Browse by author
Lookup NU author(s): John Gowing
Full text for this publication is not currently held within this repository. Alternative links are provided below where available.
Estimates of the global extent of irrigation-induced soil salinity vary, but there is widespread agreement that the twin menaces of waterlogging and salinisation represent serious threats to the sustainability of irrigated agriculture in many arid and semi-arid regions. In certain circumstances, the conventional drainage solution may be questionable due to economic and/or environmental limitations and "dry drainage" has been postulated as an alternative. It involves the allocation of areas of fallow land, which operate as evaporative sinks drawing a stable flux of water and salt from irrigated areas. An evaluation of the merit of this approach requires answers to three key questions: (i) What is the limiting crop intensity? (ii) What is the limiting watertable depth? (iii) What is the long-term impact of salt accumulation in the drainage sink area? A simulation model was developed to investigate these questions for a dry-drainage system with a wheat-cotton cropping pattern using published data for the Lower Indus Basin in Pakistan, where shallow saline watertables, intensive irrigation, high evaporative demand and natural dry drainage exist. The simulation results showed that dry drainage could satisfy the necessary water and salt balance when the cropped area and sink area were approximately equal and watertable depth was around 1.5 m. The long-term impact of salt accumulation on the performance of the system was also considered. © 2005 Elsevier B.V. All rights reserved.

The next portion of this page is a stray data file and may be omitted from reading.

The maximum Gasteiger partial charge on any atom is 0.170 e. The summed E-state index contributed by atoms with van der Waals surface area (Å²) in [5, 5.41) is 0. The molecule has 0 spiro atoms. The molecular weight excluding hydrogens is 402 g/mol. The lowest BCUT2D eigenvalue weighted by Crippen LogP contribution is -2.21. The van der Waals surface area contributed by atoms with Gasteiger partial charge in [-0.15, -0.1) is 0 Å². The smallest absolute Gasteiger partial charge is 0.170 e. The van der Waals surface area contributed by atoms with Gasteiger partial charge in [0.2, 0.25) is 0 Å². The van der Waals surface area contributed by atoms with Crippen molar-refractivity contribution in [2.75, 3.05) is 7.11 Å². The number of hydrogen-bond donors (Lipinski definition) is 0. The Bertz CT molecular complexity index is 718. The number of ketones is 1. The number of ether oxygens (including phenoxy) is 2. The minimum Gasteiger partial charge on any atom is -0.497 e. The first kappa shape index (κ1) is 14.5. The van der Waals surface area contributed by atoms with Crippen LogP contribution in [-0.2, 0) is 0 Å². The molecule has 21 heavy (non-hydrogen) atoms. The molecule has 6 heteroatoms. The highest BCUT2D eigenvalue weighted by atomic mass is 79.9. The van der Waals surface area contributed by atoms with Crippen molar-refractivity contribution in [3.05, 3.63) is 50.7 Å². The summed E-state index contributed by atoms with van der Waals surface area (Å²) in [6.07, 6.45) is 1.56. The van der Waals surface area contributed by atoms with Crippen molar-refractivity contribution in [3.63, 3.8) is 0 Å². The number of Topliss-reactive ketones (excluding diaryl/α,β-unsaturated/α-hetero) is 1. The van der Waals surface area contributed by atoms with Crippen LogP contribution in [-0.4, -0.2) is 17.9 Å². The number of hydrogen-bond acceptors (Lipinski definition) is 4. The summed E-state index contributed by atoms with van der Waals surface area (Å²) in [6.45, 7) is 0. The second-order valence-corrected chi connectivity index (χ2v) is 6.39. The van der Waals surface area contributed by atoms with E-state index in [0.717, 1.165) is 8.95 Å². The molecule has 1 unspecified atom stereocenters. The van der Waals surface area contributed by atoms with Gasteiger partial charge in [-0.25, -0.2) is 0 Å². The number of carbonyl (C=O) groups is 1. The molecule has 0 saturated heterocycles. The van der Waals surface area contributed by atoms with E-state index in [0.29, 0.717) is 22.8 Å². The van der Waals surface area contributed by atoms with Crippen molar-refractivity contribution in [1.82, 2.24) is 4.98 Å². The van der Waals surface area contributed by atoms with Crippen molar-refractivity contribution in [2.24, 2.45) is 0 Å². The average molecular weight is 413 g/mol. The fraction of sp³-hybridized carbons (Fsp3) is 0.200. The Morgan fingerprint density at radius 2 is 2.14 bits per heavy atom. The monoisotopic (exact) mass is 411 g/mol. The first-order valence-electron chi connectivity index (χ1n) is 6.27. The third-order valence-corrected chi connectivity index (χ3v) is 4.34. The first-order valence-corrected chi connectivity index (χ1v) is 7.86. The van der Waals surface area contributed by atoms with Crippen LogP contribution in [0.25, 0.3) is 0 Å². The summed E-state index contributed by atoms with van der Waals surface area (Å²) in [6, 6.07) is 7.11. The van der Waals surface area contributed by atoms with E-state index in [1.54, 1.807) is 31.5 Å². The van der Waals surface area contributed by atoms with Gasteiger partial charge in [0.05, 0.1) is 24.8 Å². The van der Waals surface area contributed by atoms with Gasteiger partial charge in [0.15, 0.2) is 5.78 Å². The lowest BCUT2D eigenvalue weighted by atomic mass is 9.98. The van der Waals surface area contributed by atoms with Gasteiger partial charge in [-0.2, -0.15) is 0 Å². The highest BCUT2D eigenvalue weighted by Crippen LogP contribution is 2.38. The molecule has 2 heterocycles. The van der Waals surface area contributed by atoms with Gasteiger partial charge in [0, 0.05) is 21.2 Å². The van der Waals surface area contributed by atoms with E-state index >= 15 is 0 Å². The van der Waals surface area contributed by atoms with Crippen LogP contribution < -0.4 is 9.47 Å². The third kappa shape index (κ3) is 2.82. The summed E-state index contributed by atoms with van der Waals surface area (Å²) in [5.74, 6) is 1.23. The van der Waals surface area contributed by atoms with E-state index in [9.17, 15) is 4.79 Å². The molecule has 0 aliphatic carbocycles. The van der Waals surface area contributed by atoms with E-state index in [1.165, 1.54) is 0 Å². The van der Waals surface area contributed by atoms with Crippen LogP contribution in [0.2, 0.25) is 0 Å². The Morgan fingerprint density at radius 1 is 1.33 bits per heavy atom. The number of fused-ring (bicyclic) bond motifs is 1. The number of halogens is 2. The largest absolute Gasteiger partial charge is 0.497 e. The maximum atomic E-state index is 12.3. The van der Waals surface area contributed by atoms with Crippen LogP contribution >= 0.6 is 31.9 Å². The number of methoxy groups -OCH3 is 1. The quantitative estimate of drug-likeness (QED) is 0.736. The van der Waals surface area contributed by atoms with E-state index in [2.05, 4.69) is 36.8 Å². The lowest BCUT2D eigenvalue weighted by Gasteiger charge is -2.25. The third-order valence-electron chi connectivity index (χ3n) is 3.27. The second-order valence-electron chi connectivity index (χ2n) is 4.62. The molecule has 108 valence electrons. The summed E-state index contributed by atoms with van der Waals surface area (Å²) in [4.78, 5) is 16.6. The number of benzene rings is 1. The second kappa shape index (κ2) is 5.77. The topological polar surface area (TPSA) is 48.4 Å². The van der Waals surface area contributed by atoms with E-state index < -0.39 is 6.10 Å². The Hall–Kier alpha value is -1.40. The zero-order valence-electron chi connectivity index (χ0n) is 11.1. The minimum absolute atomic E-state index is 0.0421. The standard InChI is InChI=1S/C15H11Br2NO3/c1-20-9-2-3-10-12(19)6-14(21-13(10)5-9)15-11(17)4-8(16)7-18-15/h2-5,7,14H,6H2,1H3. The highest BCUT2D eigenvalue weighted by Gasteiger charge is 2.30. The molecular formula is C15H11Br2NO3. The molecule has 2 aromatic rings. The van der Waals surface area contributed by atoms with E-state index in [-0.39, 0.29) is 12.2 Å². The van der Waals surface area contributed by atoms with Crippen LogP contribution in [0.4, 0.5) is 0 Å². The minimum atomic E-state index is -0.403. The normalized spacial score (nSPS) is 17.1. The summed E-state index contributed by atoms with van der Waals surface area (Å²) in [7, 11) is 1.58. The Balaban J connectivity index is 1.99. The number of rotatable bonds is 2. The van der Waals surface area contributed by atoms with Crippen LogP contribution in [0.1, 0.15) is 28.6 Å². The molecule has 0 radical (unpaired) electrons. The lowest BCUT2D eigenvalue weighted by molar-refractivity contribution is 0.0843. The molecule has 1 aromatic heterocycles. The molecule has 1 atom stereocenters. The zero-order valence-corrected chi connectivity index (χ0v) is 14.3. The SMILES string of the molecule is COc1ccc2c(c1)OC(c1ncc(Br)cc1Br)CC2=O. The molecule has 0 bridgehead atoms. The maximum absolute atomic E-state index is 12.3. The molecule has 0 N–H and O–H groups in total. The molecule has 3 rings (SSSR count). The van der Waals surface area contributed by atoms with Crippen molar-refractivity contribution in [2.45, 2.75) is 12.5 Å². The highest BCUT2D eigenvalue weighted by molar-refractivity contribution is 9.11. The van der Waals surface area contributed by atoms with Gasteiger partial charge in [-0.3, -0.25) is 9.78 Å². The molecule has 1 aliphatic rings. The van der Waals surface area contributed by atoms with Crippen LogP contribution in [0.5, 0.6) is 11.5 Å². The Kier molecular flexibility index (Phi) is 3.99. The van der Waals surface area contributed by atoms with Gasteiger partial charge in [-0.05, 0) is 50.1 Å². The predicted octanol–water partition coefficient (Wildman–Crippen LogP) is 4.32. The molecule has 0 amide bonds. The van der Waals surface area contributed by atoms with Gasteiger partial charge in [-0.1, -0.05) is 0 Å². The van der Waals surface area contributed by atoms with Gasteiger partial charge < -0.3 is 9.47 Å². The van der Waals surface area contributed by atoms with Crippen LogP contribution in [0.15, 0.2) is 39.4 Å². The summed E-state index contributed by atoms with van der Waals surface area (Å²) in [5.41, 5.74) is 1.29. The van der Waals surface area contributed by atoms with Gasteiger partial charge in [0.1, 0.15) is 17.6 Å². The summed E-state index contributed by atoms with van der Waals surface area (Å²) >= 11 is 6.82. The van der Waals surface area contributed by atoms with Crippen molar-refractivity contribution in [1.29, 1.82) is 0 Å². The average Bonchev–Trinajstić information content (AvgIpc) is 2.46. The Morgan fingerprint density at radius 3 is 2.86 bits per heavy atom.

Author(s): Konukcu F, Gowing JW, Rose DA
Publication type: Article
Publication status: Published
Journal: Agricultural Water Management
ISSN (print): 0378-3774
ISSN (electronic): 1873-2283
Altmetrics provided by Altmetric